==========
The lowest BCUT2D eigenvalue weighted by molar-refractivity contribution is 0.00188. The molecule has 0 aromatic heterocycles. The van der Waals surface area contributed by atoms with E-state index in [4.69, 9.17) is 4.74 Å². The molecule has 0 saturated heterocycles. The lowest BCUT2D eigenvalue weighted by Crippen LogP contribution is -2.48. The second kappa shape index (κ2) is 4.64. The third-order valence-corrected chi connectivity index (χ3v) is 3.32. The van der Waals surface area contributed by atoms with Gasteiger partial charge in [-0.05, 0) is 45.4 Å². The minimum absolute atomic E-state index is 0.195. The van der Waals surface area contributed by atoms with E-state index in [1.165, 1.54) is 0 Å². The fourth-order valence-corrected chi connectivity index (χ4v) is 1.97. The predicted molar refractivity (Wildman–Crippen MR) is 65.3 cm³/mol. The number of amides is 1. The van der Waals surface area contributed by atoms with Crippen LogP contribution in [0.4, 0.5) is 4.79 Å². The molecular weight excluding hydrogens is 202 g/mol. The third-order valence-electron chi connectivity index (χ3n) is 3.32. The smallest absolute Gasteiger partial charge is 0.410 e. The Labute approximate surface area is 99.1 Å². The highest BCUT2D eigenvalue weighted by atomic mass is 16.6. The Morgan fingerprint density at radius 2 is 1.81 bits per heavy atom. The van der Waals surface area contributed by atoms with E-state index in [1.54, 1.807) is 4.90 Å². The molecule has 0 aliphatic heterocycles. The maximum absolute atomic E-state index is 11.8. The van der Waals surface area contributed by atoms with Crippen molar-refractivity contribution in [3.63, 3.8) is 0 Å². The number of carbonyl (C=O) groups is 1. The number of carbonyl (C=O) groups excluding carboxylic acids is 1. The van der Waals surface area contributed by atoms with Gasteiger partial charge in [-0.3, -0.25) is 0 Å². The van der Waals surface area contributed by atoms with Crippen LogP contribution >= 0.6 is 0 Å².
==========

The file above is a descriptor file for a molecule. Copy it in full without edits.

The lowest BCUT2D eigenvalue weighted by molar-refractivity contribution is 0.00188. The molecule has 0 aromatic heterocycles. The van der Waals surface area contributed by atoms with E-state index in [4.69, 9.17) is 4.74 Å². The molecule has 0 saturated heterocycles. The lowest BCUT2D eigenvalue weighted by Crippen LogP contribution is -2.48. The second kappa shape index (κ2) is 4.64. The third-order valence-corrected chi connectivity index (χ3v) is 3.32. The van der Waals surface area contributed by atoms with Gasteiger partial charge in [-0.05, 0) is 45.4 Å². The minimum absolute atomic E-state index is 0.195. The van der Waals surface area contributed by atoms with E-state index in [1.165, 1.54) is 0 Å². The fourth-order valence-corrected chi connectivity index (χ4v) is 1.97. The predicted molar refractivity (Wildman–Crippen MR) is 65.3 cm³/mol. The number of amides is 1. The van der Waals surface area contributed by atoms with Crippen LogP contribution in [0.4, 0.5) is 4.79 Å². The molecular weight excluding hydrogens is 202 g/mol. The third-order valence-electron chi connectivity index (χ3n) is 3.32. The smallest absolute Gasteiger partial charge is 0.410 e. The Labute approximate surface area is 99.1 Å². The highest BCUT2D eigenvalue weighted by atomic mass is 16.6. The Morgan fingerprint density at radius 2 is 1.81 bits per heavy atom. The van der Waals surface area contributed by atoms with E-state index in [1.54, 1.807) is 4.90 Å². The molecule has 0 aliphatic heterocycles. The maximum absolute atomic E-state index is 11.8. The van der Waals surface area contributed by atoms with Crippen molar-refractivity contribution in [3.63, 3.8) is 0 Å². The number of carbonyl (C=O) groups is 1. The number of carbonyl (C=O) groups excluding carboxylic acids is 1. The van der Waals surface area contributed by atoms with Gasteiger partial charge in [-0.3, -0.25) is 0 Å². The van der Waals surface area contributed by atoms with Crippen LogP contribution >= 0.6 is 0 Å².